Traditions of belligerent recognition : the Libyan intervention in historical and theoretical context
Sam Foster Halabi
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American university international law review, Vol. 27, no. 2, 2012, p. 321-389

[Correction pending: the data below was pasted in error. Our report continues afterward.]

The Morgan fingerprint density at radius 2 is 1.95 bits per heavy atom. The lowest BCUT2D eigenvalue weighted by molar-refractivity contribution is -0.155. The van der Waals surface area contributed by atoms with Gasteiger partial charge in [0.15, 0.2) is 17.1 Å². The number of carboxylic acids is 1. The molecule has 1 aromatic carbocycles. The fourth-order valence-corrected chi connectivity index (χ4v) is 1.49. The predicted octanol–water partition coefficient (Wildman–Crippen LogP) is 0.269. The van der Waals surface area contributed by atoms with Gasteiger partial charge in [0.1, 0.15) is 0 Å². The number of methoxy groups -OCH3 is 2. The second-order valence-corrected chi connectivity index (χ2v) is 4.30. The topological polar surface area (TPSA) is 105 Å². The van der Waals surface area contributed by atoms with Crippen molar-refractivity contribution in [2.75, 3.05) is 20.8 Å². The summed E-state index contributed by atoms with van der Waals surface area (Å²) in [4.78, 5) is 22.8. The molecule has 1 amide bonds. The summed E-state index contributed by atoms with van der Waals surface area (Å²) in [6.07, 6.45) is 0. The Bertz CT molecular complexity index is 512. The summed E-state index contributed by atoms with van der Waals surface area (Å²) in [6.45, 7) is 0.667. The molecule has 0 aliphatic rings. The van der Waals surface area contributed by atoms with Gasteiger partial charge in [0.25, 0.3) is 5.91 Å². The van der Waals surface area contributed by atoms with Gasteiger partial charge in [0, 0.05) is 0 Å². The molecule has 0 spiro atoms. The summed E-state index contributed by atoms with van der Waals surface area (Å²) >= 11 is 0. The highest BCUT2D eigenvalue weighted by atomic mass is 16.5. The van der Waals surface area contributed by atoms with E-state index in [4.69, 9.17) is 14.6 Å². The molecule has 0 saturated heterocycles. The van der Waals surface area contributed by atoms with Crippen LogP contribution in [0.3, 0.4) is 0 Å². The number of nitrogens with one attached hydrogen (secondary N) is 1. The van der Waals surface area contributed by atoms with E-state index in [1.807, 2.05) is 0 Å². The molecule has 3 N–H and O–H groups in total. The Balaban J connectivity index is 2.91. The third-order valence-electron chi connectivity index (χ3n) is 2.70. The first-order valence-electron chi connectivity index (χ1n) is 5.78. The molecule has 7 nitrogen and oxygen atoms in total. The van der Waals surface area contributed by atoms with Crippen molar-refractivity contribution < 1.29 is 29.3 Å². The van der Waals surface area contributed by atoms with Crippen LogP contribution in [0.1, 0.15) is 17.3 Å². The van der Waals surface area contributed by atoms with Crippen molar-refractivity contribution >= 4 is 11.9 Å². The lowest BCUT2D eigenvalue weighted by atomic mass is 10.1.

This article argues that, far from "crazy", these states' decisions to recognize the opposition were largely consistent with historical patterns in the recognition of civil war and how it will be managed by third-party states. While states might extend equal rights to the parties to a civil war before ultimately recognizing a victorious authority, they are just as likely to abruptly switch recognition or otherwise categorize the conflict in a way that advances their interests. [...] This article therefore posits a second thesis : while the customary international law that developed to manage civil wars did not, in fact, effectively regulate state behavior, it did reflect an underlying tendency for states to balance both individual and collective interests in the creation of new states of the change of regime in existing ones.
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